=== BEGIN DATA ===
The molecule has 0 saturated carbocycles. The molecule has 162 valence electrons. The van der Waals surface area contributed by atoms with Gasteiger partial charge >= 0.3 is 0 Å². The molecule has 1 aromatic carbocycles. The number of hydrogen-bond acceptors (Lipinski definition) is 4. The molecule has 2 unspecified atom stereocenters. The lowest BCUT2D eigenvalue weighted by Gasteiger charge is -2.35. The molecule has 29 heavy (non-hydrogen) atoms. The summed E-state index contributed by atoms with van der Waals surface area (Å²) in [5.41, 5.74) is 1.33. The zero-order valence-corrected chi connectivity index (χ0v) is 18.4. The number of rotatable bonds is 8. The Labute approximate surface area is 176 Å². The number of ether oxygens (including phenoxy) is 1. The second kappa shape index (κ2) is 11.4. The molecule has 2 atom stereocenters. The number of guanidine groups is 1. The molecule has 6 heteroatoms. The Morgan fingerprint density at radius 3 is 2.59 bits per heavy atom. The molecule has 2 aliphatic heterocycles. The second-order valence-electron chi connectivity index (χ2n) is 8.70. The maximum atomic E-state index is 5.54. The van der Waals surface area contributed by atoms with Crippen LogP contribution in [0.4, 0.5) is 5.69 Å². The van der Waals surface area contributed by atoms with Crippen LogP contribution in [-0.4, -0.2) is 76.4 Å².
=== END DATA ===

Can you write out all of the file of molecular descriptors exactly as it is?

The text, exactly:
The molecule has 0 saturated carbocycles. The molecule has 162 valence electrons. The van der Waals surface area contributed by atoms with Gasteiger partial charge >= 0.3 is 0 Å². The molecule has 1 aromatic carbocycles. The number of hydrogen-bond acceptors (Lipinski definition) is 4. The molecule has 2 unspecified atom stereocenters. The lowest BCUT2D eigenvalue weighted by Gasteiger charge is -2.35. The molecule has 29 heavy (non-hydrogen) atoms. The summed E-state index contributed by atoms with van der Waals surface area (Å²) in [5.41, 5.74) is 1.33. The zero-order valence-corrected chi connectivity index (χ0v) is 18.4. The number of rotatable bonds is 8. The Labute approximate surface area is 176 Å². The number of ether oxygens (including phenoxy) is 1. The second kappa shape index (κ2) is 11.4. The molecule has 2 atom stereocenters. The number of guanidine groups is 1. The molecule has 6 heteroatoms. The Morgan fingerprint density at radius 3 is 2.59 bits per heavy atom. The molecule has 2 aliphatic heterocycles. The second-order valence-electron chi connectivity index (χ2n) is 8.70. The maximum atomic E-state index is 5.54. The van der Waals surface area contributed by atoms with Crippen LogP contribution in [0.4, 0.5) is 5.69 Å². The van der Waals surface area contributed by atoms with Crippen LogP contribution in [-0.4, -0.2) is 76.4 Å².